Independent observation of the effects
of agricultural management practices on soil organic carbon (SOC) with soil moisture
content (SMC) is essential to quantify their potential relationships for
sustainable ecosystems. Soil water retention studies and soil carbon stocks
have been mapped in some areas worldwide. However, few studies have been conducted
in the southeastern US, particularly in Mississippi.
The objectives of this research study were to collect soil samples from fields
chosen to be representative of the watersheds they are contained within,
analyze the soil samples for carbon content and soil moisture content, and
evaluate the relationship between SOC and different parameters (land use,
vertical distribution, temporal distribution, and soil moisture content). Field
sites were chosen based on their compositional similarity shared with the
watershed as a whole in the Town Creek watershed (TCW) and Upper Pearl River
watershed (UPRW) in Mississippi.
Monthly soil samples from different depths (6 inch, 12 inch, and 24 inch) were
collected from crop, pasture, and forest field areas. Soil samples were
analyzed using bench analysis, elemental analysis, and statistical analysis.
This study was able to demonstrate the SOC distribution in the soil layers
across all three land uses studied. It was also shown that there does seem to
be an interactive effect of parameters such as land use type, vertical
distribution, and time on carbon accretion within the soil. Results of this
study also determined that the near surface (6-in) layer was found to contain
significantly more carbon than either the 12 inch or 24 inch layers (p<0.01) across all field types. There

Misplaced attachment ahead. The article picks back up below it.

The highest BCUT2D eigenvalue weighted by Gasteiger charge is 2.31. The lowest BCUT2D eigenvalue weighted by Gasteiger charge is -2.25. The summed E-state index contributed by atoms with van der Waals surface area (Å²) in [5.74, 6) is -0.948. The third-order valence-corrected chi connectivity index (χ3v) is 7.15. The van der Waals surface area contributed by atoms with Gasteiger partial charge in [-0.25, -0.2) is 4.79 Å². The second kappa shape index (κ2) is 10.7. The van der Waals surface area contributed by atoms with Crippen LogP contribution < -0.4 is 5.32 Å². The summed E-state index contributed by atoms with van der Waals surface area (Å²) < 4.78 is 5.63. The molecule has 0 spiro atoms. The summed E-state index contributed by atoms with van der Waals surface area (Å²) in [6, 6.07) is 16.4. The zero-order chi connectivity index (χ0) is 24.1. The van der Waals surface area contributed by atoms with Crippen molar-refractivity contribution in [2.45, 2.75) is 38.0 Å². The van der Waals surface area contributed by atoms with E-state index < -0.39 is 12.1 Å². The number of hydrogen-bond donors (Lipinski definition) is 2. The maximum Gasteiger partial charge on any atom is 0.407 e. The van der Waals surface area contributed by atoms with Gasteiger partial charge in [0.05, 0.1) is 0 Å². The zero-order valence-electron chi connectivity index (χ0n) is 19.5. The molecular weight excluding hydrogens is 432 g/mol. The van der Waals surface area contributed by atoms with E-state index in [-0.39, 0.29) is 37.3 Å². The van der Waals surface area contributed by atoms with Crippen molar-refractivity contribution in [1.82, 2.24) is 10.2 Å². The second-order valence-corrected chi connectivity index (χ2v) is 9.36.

was found to be a high degree of variability within the soil moisture data and
correlation between SOC and SMC. It was found that carbon amount is not
influenced by SMC but SMC could be influenced by SOC.
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B. R. Wilson, T. B. Koen, P. Barnes, S. Ghosh and D. King, “Soil Carbon and Related Soil Properties along a Soil Type and Landuse Intensity Gradient, New South Wales, Australia,” Soil Use and Management, Vol. 27, No. 4, 2011. pp. 437-447.
S. M. Ogle, F. J. Breidt, M. D. Eve and K. Paustian, “Uncertainty in Estimating Land Use and Management Impacts on Soil Organic Carbon Storage for US Agricultural Lands between 1982 and 1997,” Global Change Biology, Vol. 9, No. 11, 2003. pp. 1521-1542.
K. Y. Chan, M. K. Conyers, G. D. Li, K. R. Helyar, G. Poile, A. Oates and I. M. Barchia, “Soil Carbon Dynamics under Different Cropping and Pasture Management in Temperate Australia: Results of Three Long-Term Experiments,” Soil Research, Vol. 49, No. 4, 2011. pp. 320-328. doi:10.1071/SR10185
E. G. Jobbágy and R. B. Jackson, “The Vertical Distribution of Soil Organic Carbon and Its Relation to Climate and Vegetation,” Ecological Applications, Vol. 10, No. 2, 2000, pp. 423-436.
M. S. Moran, C. D. Peters-Lidard, J. M. Watts and S. McElroy, “Estimating Soil Moisture at the Watershed Scale with Satellite-Based Radar and Land Surface Models,” Canadian Journal of Remote Sensing, Vol. 30, No. 5, 2004, pp. 805-826. doi:10.5589/m04-043
W. J. Rawls, Y. A. Pachepsky, J. C. Ritchie, T. M. Sobecki and H. Bloodworth, “Effect of Soil Organic Carbon on Soil Water Retention,” Geoderma, Vol. 116, No. 1-2, 2003, pp. 61-76. doi:10.1016/S0016-7061(03)00094-6
US Department of Agriculture, National Agricultural Statistics Service (USDA-NASS), “Mississippi County Data Livestock.United States Department of Agriculture (USDA),” 2011.